He characterizes the reaction to the stories as "phenomenal. It's been quite a ride on my social media feeds in the wake of this."

Here's how Jojola responded:

Not everyone who shared their views about the stories was this angry. "I would say 90 to 95 percent of the response to our reporting has been extremely positive," Jojola calculates. "People have reached out and said, 'This is needed. This is the type of reporting we need right now.' But we also had a lot of people telling me, 'Be safe. Because of what you're doing, you're swimming in waters that are toxic, and they could be dangerous.'"

The other 5 to 10 percent of the replies "are downright disgusting," he allows. "These are people who are clearly racist. Some of them are using anonymous accounts, but some of them aren't. Some of them aren't afraid to own their views. And I've gotten emails saying things like, 'I hope you get justice soon.' They're kind of vague, but pointed at the same time."

Jojola considers such commentators to be "broken people. I think they use their hate to eclipse their own personal failures and insecurities. They use hate to make themselves feel better, because I think, in the end, they really hate themselves."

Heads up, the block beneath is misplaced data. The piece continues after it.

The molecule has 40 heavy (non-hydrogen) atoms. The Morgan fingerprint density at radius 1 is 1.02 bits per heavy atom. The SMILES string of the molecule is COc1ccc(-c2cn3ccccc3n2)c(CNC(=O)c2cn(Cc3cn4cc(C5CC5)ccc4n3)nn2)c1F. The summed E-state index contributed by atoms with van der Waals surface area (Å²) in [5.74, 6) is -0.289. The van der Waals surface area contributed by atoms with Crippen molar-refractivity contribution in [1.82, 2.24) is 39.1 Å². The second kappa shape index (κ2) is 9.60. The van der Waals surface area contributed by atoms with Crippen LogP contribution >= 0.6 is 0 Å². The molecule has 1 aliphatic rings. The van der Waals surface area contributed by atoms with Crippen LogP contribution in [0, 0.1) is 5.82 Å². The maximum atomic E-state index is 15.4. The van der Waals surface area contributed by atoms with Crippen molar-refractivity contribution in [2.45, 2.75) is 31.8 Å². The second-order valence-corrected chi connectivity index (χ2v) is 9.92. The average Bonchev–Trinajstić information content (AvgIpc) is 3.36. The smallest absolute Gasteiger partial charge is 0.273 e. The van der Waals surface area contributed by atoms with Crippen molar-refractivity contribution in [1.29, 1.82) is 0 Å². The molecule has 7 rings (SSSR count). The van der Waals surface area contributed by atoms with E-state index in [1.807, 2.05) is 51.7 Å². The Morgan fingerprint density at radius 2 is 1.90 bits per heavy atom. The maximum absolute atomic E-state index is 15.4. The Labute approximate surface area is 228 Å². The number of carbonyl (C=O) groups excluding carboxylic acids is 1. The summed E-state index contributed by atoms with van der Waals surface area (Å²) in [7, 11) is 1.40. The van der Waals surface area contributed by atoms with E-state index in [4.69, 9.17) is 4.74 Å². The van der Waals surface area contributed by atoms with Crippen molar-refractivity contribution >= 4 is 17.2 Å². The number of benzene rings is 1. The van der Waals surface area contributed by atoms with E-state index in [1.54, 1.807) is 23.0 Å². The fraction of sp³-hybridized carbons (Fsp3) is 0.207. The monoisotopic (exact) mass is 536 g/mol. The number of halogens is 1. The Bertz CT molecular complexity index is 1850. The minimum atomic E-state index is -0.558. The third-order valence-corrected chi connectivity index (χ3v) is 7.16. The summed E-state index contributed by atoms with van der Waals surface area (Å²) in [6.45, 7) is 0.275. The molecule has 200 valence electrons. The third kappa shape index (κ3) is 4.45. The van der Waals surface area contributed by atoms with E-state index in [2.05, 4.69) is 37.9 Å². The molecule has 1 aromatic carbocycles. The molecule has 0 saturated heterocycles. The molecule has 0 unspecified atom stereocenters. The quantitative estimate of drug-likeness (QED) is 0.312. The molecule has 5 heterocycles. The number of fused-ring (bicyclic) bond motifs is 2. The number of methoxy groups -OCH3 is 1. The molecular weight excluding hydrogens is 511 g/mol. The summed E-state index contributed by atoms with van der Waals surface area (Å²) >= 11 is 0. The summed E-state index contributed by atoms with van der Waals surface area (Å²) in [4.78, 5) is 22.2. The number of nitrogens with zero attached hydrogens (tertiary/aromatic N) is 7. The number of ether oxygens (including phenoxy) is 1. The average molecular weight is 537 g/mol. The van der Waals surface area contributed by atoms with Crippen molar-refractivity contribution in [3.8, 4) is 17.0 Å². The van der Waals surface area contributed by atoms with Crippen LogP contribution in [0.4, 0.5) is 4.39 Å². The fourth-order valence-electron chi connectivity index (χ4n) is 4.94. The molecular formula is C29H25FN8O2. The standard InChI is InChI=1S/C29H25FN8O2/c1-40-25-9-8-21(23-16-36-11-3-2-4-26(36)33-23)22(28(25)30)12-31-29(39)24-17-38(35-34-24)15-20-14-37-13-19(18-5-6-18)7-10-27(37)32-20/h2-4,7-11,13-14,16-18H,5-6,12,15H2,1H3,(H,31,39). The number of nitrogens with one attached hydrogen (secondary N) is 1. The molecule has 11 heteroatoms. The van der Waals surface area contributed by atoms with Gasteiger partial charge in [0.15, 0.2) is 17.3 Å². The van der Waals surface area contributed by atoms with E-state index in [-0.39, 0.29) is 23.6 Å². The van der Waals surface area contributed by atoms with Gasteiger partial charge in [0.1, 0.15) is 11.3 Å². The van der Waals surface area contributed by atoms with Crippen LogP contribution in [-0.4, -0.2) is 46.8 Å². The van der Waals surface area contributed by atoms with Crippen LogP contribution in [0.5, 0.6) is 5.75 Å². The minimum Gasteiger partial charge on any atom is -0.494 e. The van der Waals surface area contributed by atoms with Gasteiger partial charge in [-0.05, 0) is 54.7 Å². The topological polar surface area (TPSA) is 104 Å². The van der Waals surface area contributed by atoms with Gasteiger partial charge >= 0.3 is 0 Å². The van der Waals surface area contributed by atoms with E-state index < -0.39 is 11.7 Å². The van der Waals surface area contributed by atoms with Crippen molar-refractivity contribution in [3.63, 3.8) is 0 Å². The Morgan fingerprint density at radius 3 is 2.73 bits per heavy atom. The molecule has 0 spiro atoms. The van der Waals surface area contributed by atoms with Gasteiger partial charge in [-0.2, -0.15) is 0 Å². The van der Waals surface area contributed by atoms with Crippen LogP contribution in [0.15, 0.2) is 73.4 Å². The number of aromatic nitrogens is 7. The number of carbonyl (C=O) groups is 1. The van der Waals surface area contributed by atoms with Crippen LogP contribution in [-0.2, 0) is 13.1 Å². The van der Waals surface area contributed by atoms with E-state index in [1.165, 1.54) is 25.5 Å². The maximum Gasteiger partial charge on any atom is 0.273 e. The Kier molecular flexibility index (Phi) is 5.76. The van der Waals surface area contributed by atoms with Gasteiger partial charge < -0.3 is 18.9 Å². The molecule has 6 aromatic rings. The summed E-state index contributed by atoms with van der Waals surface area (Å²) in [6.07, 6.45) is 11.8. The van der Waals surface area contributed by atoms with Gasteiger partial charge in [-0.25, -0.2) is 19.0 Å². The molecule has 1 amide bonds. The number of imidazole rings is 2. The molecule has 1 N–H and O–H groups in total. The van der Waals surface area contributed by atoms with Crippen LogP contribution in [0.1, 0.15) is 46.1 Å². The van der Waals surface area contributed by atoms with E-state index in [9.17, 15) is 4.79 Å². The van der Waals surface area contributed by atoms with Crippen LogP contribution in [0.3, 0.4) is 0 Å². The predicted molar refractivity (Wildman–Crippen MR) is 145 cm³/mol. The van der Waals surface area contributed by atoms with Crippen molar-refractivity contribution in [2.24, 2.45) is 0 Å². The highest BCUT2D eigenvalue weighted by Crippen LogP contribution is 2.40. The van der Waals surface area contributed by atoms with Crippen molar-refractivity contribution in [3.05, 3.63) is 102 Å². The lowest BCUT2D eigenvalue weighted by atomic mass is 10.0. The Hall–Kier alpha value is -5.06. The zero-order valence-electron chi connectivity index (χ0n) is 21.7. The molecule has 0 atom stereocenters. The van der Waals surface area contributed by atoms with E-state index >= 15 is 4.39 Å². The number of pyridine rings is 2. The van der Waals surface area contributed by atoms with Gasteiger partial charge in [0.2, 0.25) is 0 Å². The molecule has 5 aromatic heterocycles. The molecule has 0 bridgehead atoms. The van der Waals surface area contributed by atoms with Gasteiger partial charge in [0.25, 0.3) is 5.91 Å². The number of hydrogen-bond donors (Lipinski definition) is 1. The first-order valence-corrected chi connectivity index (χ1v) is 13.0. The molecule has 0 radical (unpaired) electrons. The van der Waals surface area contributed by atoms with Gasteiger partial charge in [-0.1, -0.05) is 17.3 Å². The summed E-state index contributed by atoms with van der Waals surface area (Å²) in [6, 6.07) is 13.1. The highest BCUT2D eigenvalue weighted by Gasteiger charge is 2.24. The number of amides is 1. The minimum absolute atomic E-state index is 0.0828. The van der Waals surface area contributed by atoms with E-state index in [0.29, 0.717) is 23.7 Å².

Jojola has banned numerous individuals of this sort from his social-media pages, because he wants to protect other followers from their vitriol. But he doesn't shrug off the messages as empty gestures. "Alan Berg was assassinated here in the 1980s," he says of the outspoken radio personality. "A group of white supremacists killed him because he was outspoken in his views."

If the haters are hoping that Jojola will stop covering such topics as a result of their attacks, he wants them to know they'll be disappointed. "I think the response begs us to keep at this," he stresses. "By no means am I intimidated. If anything, this emboldens me to continue what I'm doing."

There's no shortage of material for future pieces about prejudice and bias in the Mile High City. For example, Jojola has made note of videos from the 16th Street Mall showing people "screaming out from their cars that Jews did 9/11 while dressed up as Hasidic Jews."

New reports about such matters are likely to appear in the new year, he suggests. In the meantime, he compliments 9News for its willingness to take on challenging subjects and notes that "the station is making sure I'm safe. They've taken a lot of the responses we've received seriously, and I feel confident in what they're doing."

He adds: "I believe most people in Colorado are good. But there's a small but growing minority who hate and are racist and are emboldened to wear their beliefs like a badge. And I hope the good people of the state will push back on that behavior. I knew we'd get some responses like this, but it's been ten times worse than I expected."